Mindfulness, or the practice of non-judgmental attention, is a wisdom practice, and wisdom always leads us in the direction we'd least like to go.
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Not long ago, I authored a post with
, stirring up quite a bit of unrest over the suggestion that we begin each day by making the bed, a task that doesn't consume more than five minutes of a morning routine. Assuming we can maneuver out of those psychological bedclothes and into the workplace, we have eight or more hours to practice mindfulness doing things we might like even less. Mindfulness, or the practice of non-judgmental attention, is a wisdom practice, and wisdom always leads us in the direction we'd least like to go. I admit it's been awhile since I've spent 40 or more hours each week in an office, and at no time during the long stretch of my career was I anything but profoundly inattentive. Still, those long and unfulfilling days brought the dawn of a penetrating realization that my work was not the problem. Work, you see, is never the problem. The problem is
the way
we work. In that spirit, I offer these 10 Tips for Mindful Work, or What I Would Do Differently if I Had It All to Do Over Again:
  1. Be on timeSelf-discipline is the foundation of all success and the essence of self-respect. The habit of tardiness (and face it, it's a habit) is like deficit spending. It bankrupts your future and turns inconvenienced co-workers into your creditors. Set an alarm and become the master of your destiny.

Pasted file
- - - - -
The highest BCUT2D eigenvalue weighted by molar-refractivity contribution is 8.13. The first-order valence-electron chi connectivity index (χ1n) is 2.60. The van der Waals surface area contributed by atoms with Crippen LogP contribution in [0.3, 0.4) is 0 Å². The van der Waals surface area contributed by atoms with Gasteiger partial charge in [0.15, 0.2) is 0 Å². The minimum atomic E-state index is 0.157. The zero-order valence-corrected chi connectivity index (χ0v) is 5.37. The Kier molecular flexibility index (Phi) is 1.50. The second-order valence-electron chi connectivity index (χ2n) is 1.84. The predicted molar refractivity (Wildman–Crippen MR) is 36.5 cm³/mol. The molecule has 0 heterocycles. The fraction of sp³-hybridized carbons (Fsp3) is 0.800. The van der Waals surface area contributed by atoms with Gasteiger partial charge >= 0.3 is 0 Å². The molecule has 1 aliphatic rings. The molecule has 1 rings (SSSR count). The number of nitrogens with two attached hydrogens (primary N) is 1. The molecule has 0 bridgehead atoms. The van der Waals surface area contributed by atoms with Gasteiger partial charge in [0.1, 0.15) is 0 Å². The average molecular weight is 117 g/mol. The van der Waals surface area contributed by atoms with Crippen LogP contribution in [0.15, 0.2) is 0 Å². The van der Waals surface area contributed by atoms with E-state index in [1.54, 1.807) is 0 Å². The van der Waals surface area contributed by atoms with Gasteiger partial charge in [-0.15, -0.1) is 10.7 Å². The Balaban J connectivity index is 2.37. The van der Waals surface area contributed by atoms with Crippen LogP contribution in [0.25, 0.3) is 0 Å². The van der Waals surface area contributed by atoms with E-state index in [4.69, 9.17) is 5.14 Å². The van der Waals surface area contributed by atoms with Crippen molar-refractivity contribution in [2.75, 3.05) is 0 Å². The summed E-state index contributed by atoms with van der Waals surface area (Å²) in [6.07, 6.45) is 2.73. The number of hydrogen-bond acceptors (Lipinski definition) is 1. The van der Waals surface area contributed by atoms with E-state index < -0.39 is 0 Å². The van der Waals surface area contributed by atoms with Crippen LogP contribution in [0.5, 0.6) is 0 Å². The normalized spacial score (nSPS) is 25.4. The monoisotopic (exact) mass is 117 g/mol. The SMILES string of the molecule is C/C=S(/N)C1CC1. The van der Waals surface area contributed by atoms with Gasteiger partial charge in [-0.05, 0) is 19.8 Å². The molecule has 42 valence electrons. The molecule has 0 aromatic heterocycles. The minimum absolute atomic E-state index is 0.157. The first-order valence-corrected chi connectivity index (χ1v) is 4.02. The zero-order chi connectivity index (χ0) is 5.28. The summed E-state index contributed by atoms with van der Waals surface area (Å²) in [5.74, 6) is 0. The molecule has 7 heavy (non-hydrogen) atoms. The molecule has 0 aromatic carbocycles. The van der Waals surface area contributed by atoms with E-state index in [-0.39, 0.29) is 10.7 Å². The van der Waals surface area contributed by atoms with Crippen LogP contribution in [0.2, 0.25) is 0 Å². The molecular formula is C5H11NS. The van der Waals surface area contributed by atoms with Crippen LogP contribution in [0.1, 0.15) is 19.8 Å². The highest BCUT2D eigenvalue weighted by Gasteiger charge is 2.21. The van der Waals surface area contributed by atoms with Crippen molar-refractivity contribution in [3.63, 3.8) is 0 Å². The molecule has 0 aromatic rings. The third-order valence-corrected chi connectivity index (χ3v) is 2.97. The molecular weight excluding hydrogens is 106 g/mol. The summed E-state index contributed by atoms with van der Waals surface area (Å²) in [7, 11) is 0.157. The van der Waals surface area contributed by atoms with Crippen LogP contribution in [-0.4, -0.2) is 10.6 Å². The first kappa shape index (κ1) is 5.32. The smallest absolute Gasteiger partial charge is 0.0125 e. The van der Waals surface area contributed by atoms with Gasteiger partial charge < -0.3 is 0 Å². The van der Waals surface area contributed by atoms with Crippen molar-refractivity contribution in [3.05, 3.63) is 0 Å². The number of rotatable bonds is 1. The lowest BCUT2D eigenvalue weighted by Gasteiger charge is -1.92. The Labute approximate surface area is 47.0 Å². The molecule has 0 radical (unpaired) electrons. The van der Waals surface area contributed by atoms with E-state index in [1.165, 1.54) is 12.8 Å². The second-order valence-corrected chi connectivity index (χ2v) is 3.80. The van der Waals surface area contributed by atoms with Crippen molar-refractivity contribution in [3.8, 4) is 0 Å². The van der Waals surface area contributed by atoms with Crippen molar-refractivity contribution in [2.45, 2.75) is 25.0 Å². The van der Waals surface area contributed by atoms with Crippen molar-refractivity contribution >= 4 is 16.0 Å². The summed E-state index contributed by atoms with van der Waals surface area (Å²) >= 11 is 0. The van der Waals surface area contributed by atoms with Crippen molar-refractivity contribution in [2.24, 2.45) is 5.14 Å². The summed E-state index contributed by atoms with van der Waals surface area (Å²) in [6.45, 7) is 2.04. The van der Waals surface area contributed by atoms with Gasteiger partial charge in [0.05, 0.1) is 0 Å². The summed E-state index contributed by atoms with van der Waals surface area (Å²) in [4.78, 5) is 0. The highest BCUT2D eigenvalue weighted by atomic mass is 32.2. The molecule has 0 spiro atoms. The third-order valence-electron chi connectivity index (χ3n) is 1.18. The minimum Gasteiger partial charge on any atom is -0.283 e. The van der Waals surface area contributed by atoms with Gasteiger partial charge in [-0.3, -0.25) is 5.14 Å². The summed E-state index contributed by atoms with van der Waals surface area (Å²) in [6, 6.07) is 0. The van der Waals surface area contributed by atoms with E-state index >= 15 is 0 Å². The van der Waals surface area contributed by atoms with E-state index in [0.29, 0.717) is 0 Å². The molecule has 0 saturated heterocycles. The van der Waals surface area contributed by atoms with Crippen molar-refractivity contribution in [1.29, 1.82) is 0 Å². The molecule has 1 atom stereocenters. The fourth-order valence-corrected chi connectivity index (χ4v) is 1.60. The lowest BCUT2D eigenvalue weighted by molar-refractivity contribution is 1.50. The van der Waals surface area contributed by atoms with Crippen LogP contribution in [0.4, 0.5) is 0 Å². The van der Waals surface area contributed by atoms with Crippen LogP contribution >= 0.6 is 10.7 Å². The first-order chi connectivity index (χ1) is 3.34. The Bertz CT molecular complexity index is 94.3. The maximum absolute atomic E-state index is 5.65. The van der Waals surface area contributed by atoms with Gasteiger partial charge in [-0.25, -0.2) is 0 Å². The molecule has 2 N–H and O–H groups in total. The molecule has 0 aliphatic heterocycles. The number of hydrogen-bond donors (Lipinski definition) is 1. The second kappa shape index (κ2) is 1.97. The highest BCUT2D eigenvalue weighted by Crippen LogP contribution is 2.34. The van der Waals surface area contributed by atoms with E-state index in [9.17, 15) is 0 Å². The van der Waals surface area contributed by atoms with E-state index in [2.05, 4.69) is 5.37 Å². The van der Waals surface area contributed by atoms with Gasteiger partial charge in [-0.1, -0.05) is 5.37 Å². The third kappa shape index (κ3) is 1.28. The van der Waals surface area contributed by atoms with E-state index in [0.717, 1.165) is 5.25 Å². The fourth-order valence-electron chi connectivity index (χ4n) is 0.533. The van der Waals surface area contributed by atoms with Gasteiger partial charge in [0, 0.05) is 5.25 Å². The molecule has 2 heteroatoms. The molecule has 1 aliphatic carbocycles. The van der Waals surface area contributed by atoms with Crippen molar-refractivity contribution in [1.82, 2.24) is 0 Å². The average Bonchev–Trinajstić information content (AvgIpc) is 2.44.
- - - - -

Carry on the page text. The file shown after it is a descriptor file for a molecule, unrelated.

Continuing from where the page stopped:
• Care
    Work is not a distraction from your life; it is not a detour, hindrance or necessary evil. If you think this way it is the wrong view. When you are working, work is your life. Care for it as you care for yourself. Long ago, a Zen master taught, "If you find one thing wearisome, you will find everything wearisome."
  • Make a list
    Start each day with a list of things to do. Lists ease anxiety because they de-clutter your mind and allay the fundamental fear of a multitasker: forgetting. Control is an illusion, however, so wise up and keep the list short.
  • Forget the list
    Do not mistake a list for the thing. Adapt to the flow of real events as they occur. Adaptation is innovation and innovation is genius. Prove yourself when and where it matters most. The unforeseen problem that walks in the door is your opportunity knocking.
  • Attend to what appears
    What appears in front of you is the only thing there is. Respond appropriately as things arise, and crises will not overtake you. Big problems result from small oversights.
  • Avoid gossip
    Viruses spread. Keep your hands clean and cover your mouth. Silence is a prescription for longevity.
  • Smile
    The workplace is a theater, and the drama is make-believe. Everyone appreciates a good laugh. When you can do anything as though you work at nothing, you have the best days of your life.
  • Give credit
    No amount of money is enough. Be generous with your praise, courtesy and thanks. They will always be repaid.
  • Take the rest of the day off
    Do your work, and then set it down. When you are at work, work without guilt or distraction. When you are at home, remember why you call it home.
  • Do it all over againRise and shine. An ancient teacher said, "A day without work is a day without eating." Take every chance to do it differently. Your illustrious future unfolds in the work you have before you right now.
  • Before You Go